There cannot be many more pleasant ways to spend a Friday morning than chatting with one of Leeds’ finest ever writers in the wonderful surrounding of the Tile Hall Cafe in Leeds Art Gallery.
Lisa Holdsworth was born in Farsley and still lives there. She was educated at Priesthorpe School and Park Lane College, leaving the City for only three years in order to study Film and Theatre at the University of North London.
The reason for our meeting was that her new play, Black Teeth and a Brilliant Smile, is about to open in Bradford at the Ambassador pub. It is based on the novel by Adelle Stripe about probably one of Bradford’s best writers, Andrea Dunbar. Before we moved on to that, I wanted to talk about Lisa’s view of the mechanics of writing for various media.
Having started out as a gofer doing odd jobs and making the tea at Yorkshire Television, just to be in the creative environment of the medium, she was given her big break by Kay Mellor when she was asked to contribute to Fat Friends. This led to her writing episodes for several of the biggest shows on TV, such as Call The Midwife, Ackley Bridge, New Tricks, Waterloo Road, Robin Hood – and who could forget the way that Martine McCutcheon met her demise in an episode of Midsomer Murders, written by Lisa. To say that she was cheesed off is an understatement.
Years ago I remember an interview with a writer on the radio or TV when they said that they would throw a hospital pass to the person who had to do the next episode, introducing a seemingly impossible situation to get out of. Lisa said that things have changed and the overall series is mapped out in advance. She did say, however, that writers do like to be given the challenge of a cliff-hanger to work their way out of.
Lisa has written many episodes of Emmerdale over the years, which is a different process altogether, in that the writers and directors have a monthly planning meeting to discuss which storylines should be pursued and what topics might be covered. Because it is imperative that the scripts be rigidly adhered to, the actors are not given very much leeway. Even getting a word wrong in one episode could have repercussions in another a couple of weeks down the line. There are currently seventy-two characters in Emmerdale, so they all have to be on the same page, literally.
Not only does she write herself, but she is also an influential member of the Writers’ Guild, which looks after the interests of those in the profession. Last week, she was at the Houses of Parliament in front of a Select Committee which is looking at the opportunities for working class people in the entertainment industry. The Writers’ Guild, along with the actors’ union Equity and the Musicians’ Union, is recommending the abolition of unpaid internships and giving everyone who contributes a wage. Although now very successful, she has not forgotten the times when she had to work for nothing and it was only the fact that her family supported her financially through this period that she had got where she is today.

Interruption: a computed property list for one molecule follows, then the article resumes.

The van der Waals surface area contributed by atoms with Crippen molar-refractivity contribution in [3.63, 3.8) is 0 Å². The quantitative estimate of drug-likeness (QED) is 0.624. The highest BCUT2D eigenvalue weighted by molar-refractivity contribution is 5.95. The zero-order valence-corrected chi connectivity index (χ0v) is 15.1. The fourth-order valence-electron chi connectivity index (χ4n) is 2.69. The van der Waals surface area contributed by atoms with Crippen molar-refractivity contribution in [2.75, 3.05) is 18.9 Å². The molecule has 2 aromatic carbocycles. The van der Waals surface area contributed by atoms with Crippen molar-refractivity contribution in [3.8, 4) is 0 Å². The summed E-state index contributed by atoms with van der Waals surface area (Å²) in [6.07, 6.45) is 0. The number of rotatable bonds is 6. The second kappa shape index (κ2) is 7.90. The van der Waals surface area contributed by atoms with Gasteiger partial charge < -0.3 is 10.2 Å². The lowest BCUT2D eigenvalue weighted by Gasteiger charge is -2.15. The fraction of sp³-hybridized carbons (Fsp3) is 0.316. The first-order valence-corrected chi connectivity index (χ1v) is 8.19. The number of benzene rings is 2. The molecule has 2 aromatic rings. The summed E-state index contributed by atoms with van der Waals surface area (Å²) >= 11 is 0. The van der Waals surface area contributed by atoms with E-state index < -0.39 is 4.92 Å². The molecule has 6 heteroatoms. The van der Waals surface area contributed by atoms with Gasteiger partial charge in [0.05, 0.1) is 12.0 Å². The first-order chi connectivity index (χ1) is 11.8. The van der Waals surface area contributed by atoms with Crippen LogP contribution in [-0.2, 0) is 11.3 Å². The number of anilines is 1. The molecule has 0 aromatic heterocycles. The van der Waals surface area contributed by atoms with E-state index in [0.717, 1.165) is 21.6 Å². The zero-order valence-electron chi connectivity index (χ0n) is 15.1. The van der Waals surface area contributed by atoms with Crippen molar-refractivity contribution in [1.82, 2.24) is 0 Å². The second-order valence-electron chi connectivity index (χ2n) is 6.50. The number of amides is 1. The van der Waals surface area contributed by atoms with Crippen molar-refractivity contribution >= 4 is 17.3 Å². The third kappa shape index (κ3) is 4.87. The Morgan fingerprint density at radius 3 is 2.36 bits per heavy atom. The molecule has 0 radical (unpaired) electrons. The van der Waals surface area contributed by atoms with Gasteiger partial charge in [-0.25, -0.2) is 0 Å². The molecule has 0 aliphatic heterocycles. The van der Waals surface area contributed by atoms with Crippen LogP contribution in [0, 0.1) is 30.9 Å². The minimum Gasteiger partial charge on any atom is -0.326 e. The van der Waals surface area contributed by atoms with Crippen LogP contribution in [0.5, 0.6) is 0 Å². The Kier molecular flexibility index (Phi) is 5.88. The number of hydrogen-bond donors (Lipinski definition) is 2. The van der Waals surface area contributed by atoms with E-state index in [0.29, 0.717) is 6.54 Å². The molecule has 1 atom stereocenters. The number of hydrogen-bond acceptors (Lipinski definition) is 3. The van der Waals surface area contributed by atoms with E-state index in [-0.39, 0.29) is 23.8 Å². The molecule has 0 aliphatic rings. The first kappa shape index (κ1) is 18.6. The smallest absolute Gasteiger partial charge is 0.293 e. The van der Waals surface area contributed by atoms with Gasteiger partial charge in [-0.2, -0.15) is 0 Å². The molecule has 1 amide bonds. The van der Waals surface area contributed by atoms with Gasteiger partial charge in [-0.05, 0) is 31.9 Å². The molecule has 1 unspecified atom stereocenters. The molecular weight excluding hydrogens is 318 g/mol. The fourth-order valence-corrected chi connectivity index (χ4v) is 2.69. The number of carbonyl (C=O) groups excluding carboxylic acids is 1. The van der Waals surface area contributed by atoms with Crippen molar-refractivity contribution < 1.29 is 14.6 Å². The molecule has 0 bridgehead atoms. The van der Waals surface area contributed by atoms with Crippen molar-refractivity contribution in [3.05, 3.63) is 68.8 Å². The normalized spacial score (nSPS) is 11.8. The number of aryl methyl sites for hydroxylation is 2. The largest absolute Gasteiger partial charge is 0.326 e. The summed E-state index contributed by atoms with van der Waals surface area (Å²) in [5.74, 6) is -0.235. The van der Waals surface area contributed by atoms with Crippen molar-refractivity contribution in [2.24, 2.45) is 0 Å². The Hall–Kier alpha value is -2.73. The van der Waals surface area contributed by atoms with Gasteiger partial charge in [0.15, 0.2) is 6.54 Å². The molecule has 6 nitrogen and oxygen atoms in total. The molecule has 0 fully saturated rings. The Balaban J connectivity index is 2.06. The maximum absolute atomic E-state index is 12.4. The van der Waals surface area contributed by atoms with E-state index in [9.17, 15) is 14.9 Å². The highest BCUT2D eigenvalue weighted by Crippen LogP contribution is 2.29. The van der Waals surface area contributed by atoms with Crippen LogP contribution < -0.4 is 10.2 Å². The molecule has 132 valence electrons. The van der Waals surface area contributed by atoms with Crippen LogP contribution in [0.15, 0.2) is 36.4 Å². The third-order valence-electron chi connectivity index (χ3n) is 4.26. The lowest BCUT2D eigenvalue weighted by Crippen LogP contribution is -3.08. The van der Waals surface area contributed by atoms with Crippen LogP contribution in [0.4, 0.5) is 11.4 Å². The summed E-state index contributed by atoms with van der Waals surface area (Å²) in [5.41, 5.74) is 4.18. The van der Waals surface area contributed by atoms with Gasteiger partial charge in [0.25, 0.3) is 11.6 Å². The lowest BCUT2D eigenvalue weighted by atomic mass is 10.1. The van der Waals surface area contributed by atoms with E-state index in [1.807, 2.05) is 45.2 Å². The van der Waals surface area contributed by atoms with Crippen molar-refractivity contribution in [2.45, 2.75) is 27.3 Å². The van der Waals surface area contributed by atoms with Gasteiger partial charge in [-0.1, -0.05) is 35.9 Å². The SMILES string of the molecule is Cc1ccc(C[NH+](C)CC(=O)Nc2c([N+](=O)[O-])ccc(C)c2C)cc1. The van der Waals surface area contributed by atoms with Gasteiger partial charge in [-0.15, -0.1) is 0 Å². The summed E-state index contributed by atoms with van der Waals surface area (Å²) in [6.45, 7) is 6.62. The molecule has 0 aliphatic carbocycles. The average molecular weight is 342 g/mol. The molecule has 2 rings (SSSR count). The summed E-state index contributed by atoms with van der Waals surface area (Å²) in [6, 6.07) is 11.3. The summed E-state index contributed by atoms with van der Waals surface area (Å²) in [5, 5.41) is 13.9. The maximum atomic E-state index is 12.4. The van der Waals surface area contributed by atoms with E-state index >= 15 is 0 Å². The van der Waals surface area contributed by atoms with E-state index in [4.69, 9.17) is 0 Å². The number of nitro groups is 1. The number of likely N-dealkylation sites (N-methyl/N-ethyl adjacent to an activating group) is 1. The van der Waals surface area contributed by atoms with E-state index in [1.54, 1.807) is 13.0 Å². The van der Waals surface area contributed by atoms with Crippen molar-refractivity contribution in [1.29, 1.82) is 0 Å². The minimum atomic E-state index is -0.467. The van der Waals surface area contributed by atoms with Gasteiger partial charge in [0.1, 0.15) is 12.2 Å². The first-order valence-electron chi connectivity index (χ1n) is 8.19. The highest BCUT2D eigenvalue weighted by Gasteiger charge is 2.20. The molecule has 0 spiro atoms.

It was now time to talk about the theatre, and especially Black Teeth and a Brilliant Smile. Adelle Stripe saw the film of Rita, Sue and Bob Too, so she wanted to know more about the woman who had written it. Not being able to find any biographies, she set about writing a novel based on Andrea Dunbar’s life, which ended in a brain haemorrhage in 1990 at the age of just 29. She lived on one of the most deprived and notorious council estates in Bradford, but had an innate talent for writing which she exercised successfully enough to have her first play performed at the Royal Court Theatre in London. Despite her success, she had her demons, and although moving away from the estate she kept being drawn back.
I wanted to know how the process had worked between novelist Stripe and playwright Holdsworth. Lisa said that when she was chosen to write the play, she collaborated closely with Adelle so as to interpret the story correctly, unlike the film industry where the rights to the book are bought by the studio and then the screenplay writer can take as many liberties as they wish. Freedom Studio has the rights to the book but the studio was keen that there should be collaboration and so the two women have worked hand in hand. I was impressed by the attitude here, as they show the utmost integrity to ensure that the play is a brutally honest account of Andrea’s life whilst also showing sensitivity towards the members of her family who are still alive. She did stress that the book is a novel and not a biography, so some of the characters are fictional whilst others are real, which again needed a special touch.
All the way through our conversation, Lisa was incredibly generous with her praise for the people and organisations she has worked with, especially Kay Mellor, Adelle Stripe and Freedom Studios. I cannot imagine that anyone could not try to help someone with the attitude, integrity and talent of Lisa Holdsworth and I am sure that there are a lot more author’s credits to come. In the immediate future, there is the premiere of the play and the talk of extending the tour to cover more of the small, intimate community spaces where it will be staged.
Feature photograph by Stan Graham.
Stan writes Let’s Do Lunch for Leeds Living. He also reviews special events for food and drink, which sometimes takes him beyond Leeds. He has also developed an interest in writing on culture, most frequently dramatic and musical theatre.